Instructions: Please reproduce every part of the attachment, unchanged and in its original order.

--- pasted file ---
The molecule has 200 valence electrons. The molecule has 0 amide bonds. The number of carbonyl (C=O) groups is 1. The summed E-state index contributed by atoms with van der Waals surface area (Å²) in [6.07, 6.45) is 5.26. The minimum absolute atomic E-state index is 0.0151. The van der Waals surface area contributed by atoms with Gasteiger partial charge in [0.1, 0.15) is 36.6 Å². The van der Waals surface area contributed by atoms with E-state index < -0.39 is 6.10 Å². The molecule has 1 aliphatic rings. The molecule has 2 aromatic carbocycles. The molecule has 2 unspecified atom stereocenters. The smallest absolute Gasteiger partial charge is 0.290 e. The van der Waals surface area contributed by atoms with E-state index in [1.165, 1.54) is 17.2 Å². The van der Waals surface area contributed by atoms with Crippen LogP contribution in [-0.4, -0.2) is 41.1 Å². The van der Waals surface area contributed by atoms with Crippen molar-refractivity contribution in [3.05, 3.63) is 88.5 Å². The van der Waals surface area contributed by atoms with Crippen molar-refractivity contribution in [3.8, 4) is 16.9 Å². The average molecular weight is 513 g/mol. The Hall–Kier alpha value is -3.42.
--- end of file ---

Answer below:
The molecule has 200 valence electrons. The molecule has 0 amide bonds. The number of carbonyl (C=O) groups is 1. The summed E-state index contributed by atoms with van der Waals surface area (Å²) in [6.07, 6.45) is 5.26. The minimum absolute atomic E-state index is 0.0151. The van der Waals surface area contributed by atoms with Gasteiger partial charge in [0.1, 0.15) is 36.6 Å². The van der Waals surface area contributed by atoms with E-state index < -0.39 is 6.10 Å². The molecule has 1 aliphatic rings. The molecule has 2 aromatic carbocycles. The molecule has 2 unspecified atom stereocenters. The smallest absolute Gasteiger partial charge is 0.290 e. The van der Waals surface area contributed by atoms with E-state index in [1.165, 1.54) is 17.2 Å². The van der Waals surface area contributed by atoms with Crippen LogP contribution in [-0.4, -0.2) is 41.1 Å². The van der Waals surface area contributed by atoms with Crippen molar-refractivity contribution in [3.05, 3.63) is 88.5 Å². The van der Waals surface area contributed by atoms with Crippen molar-refractivity contribution in [3.8, 4) is 16.9 Å². The average molecular weight is 513 g/mol. The Hall–Kier alpha value is -3.42.